Structure of the nutrient-sensing hub GATOR2
Max L ValensteinΨ@, Kacper B RogalaΨ@, Pranav V. Lalgudi, Edward J Brignole, Xin Gu, Robert A Saxton, Lynne Chantranupong, Jonas Kolibius, Jan-Philipp Quast, David M Sabatini.
Nature. 607(7919):610-616. 2022 July 13.
blue & bold — Rogala Lab member
Ψ — equal contribution
@ — corresponding author
Mechanistic target of rapamycin complex 1 (mTORC1) controls growth by regulating anabolic and catabolic processes in response to environmental cues, including nutrients. Amino acids signal to mTORC1 through the Rag GTPases, which are regulated by several protein complexes, including GATOR1 and GATOR2. GATOR2, which has five components (WDR24, MIOS, WDR59, SEH1L and SEC13), is required for amino acids to activate mTORC1 and interacts with the leucine and arginine sensors SESN2 and CASTOR1, respectively. Despite this central role in nutrient sensing, GATOR2 remains mysterious as its subunit stoichiometry, biochemical function and structure are unknown. Here we used cryo-electron microscopy to determine the three-dimensional structure of the human GATOR2 complex. We found that GATOR2 adopts a large (1.1 MDa), two-fold symmetric, cage-like architecture, supported by an octagonal scaffold and decorated with eight pairs of WD40 β-propellers. The scaffold contains two WDR24, four MIOS and two WDR59 subunits circularized via two distinct types of junction involving non-catalytic RING domains and α-solenoids. Integration of SEH1L and SEC13 into the scaffold through β-propeller blade donation stabilizes the GATOR2 complex and reveals an evolutionary relationship to the nuclear pore and membrane-coating complexes. The scaffold orients the WD40 β-propeller dimers, which mediate interactions with Sestrin2, CASTOR1 and GATOR1. Our work reveals the structure of an essential component of the nutrient-sensing machinery and provides a foundation for understanding the function of GATOR2 within the mTORC1 pathway.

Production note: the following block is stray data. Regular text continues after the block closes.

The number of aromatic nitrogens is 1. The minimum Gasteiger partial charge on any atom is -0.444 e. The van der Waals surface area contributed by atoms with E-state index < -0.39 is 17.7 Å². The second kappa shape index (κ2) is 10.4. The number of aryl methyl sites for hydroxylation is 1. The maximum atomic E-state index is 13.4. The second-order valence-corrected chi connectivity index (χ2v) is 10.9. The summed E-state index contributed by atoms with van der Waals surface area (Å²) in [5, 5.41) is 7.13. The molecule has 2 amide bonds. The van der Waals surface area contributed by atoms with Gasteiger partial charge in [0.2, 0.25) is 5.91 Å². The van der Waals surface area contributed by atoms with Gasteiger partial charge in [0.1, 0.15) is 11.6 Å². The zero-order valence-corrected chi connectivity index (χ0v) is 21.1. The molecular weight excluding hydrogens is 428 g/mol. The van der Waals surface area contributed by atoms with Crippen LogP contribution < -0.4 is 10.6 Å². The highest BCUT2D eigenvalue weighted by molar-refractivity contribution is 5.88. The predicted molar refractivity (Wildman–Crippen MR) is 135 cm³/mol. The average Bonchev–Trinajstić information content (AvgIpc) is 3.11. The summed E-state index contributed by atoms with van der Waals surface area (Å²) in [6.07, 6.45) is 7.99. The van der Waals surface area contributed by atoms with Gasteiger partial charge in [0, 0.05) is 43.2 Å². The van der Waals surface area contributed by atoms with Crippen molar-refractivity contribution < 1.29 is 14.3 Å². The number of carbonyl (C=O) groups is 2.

Deposited structures: 7UHY
Deposited cryo-EM maps: EMD-26519
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